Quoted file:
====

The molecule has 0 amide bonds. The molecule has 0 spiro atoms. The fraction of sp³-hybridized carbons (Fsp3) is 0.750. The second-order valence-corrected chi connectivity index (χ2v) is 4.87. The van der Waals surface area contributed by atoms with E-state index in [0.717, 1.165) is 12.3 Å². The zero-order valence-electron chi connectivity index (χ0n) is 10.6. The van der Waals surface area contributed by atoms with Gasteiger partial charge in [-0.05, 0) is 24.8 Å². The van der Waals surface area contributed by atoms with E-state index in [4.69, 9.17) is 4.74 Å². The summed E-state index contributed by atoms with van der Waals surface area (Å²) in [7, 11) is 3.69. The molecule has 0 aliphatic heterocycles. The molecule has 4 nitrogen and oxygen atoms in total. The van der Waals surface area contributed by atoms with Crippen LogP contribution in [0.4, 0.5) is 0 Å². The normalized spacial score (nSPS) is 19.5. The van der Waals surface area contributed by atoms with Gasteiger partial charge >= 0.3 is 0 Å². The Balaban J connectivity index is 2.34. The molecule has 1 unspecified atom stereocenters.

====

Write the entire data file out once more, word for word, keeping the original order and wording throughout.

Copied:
The molecule has 0 amide bonds. The molecule has 0 spiro atoms. The fraction of sp³-hybridized carbons (Fsp3) is 0.750. The second-order valence-corrected chi connectivity index (χ2v) is 4.87. The van der Waals surface area contributed by atoms with E-state index in [0.717, 1.165) is 12.3 Å². The zero-order valence-electron chi connectivity index (χ0n) is 10.6. The van der Waals surface area contributed by atoms with Gasteiger partial charge in [-0.05, 0) is 24.8 Å². The van der Waals surface area contributed by atoms with E-state index in [4.69, 9.17) is 4.74 Å². The summed E-state index contributed by atoms with van der Waals surface area (Å²) in [7, 11) is 3.69. The molecule has 0 aliphatic heterocycles. The molecule has 4 nitrogen and oxygen atoms in total. The van der Waals surface area contributed by atoms with Crippen LogP contribution in [0.4, 0.5) is 0 Å². The normalized spacial score (nSPS) is 19.5. The van der Waals surface area contributed by atoms with Gasteiger partial charge >= 0.3 is 0 Å². The Balaban J connectivity index is 2.34. The molecule has 1 unspecified atom stereocenters.